An organization develops, much like a child, by fashioning a provisional identity that excludes and represses those parts which are troublesome and dystonic. Early in most organizations' lives, there is a need for a quality of cohesion that denies the complexity and confusion inherent in origin and task. Projection and repression is used in the service of furthering this cohesion: the price is exclusion of dissident elements and a loss of wholeness. In the individual, these excluded elements are coalesced and personified in what Jung called the shadow, that part of us that is deeply unacceptable to the ego. So, too, with organizations, whose excluded parts hold the creative and change-producing elements without which stagnation is all but inevitable. Like the adult who must reclaim and acknowledge these discarded and repressed parts in order to feel whole and real, the mature organization must also struggle to include what has been left out, pushed, denied, and ignored, in order to function at the highest level. Thus, from the point of view of the collective's as well as the individual's development, the shadow - individual and collective - must be acknowledged and reclaimed for the self to operate fully and transformatively.

In depth consultation, then, as in analysis, I assume that the client's path of development will include confrontation with the scapegoated parts of the organization. This approach differs from most kinds of consultation in focusing attention on these excluded parts as a critical element in the general aim of exploring unconscious collective process. From this perspective, my central task as consultant is to define these scapegoated elements as well as the scapegoating process and give meaning to both as they manifest in the functions and goals of the organization. (1992 , p. 95-96)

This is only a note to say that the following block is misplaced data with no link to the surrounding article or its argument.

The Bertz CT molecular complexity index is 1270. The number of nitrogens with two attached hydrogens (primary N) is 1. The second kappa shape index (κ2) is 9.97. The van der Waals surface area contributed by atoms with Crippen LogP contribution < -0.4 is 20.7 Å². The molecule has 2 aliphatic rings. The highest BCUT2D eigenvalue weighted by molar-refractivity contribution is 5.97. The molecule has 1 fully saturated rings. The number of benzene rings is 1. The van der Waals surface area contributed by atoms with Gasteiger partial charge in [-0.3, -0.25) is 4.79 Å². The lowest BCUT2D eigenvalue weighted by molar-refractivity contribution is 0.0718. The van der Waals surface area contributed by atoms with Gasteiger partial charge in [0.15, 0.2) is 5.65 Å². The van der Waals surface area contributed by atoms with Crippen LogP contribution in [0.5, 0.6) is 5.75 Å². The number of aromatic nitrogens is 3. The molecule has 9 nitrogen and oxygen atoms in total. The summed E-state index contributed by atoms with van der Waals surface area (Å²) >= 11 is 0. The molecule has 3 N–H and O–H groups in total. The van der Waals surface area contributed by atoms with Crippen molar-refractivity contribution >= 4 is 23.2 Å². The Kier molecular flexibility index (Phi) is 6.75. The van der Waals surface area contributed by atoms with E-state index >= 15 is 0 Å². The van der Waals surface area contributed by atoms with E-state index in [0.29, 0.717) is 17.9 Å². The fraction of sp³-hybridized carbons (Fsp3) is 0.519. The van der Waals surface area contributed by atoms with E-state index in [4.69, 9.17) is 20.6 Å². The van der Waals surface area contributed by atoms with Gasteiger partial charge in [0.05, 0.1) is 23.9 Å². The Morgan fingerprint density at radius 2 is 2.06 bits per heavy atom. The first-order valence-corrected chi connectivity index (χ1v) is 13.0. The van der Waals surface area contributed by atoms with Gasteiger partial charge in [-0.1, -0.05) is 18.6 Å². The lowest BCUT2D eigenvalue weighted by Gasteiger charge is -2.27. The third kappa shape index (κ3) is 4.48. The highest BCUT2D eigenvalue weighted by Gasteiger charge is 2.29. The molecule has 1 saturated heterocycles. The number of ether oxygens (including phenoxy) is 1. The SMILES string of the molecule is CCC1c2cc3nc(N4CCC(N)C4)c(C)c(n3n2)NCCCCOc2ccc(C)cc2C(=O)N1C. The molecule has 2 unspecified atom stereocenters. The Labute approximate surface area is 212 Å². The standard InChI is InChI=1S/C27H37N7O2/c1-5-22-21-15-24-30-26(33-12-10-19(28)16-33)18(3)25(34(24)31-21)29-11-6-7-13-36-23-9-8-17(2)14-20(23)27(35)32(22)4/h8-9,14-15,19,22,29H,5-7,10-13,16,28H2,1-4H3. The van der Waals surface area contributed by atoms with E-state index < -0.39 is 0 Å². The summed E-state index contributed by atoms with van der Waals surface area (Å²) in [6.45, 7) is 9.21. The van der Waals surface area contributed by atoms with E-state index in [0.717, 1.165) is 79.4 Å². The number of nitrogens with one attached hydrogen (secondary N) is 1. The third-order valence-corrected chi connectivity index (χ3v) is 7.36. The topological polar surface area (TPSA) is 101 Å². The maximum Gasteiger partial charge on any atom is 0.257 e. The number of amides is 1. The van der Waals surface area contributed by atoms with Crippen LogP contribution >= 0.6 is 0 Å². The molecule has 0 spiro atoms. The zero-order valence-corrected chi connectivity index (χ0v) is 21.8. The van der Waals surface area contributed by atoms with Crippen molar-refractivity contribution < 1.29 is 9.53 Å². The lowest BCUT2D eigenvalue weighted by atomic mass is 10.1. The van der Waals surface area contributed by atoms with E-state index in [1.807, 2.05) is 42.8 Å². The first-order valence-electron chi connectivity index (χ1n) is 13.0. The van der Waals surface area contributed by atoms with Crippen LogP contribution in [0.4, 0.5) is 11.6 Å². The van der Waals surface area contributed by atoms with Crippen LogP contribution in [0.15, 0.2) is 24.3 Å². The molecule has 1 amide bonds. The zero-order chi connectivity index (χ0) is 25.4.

In order to be successful, the consultation process must turn conscious attention to the repressed group problems, by involving the group in a '... willingness to take responsibility for exploring the meanings of its collective shadow - its scapegoats and scapegoating processes'. (Colman, 1992, p.111)12

Turning this around, we might ask, 'What type of organization would encourage 'shadow types' (minority types opposite from the types who prevail in the organization) to speak their 'truth'? What type of organization would facilitate, in this way, ease of access to information about repressed underlying conflicts within the organization?' To these questions we turn our attention in Part IV.


1. This paper was presented at the First Annual Antioch University Management Faculty Conference, in October of 1994. back to text

12.Colman, 1992, (p. 11). Similarly, the successful introduction of a new paradigm into the field of organizational development would require that attention be turned toward the 'collective shadow' of the old paradigm, e.g., to its repressed unanswered questions, undervalued and underutilized 'functions', disregarded modes of experiencing the world, and associated underdeveloped skill areas. back to text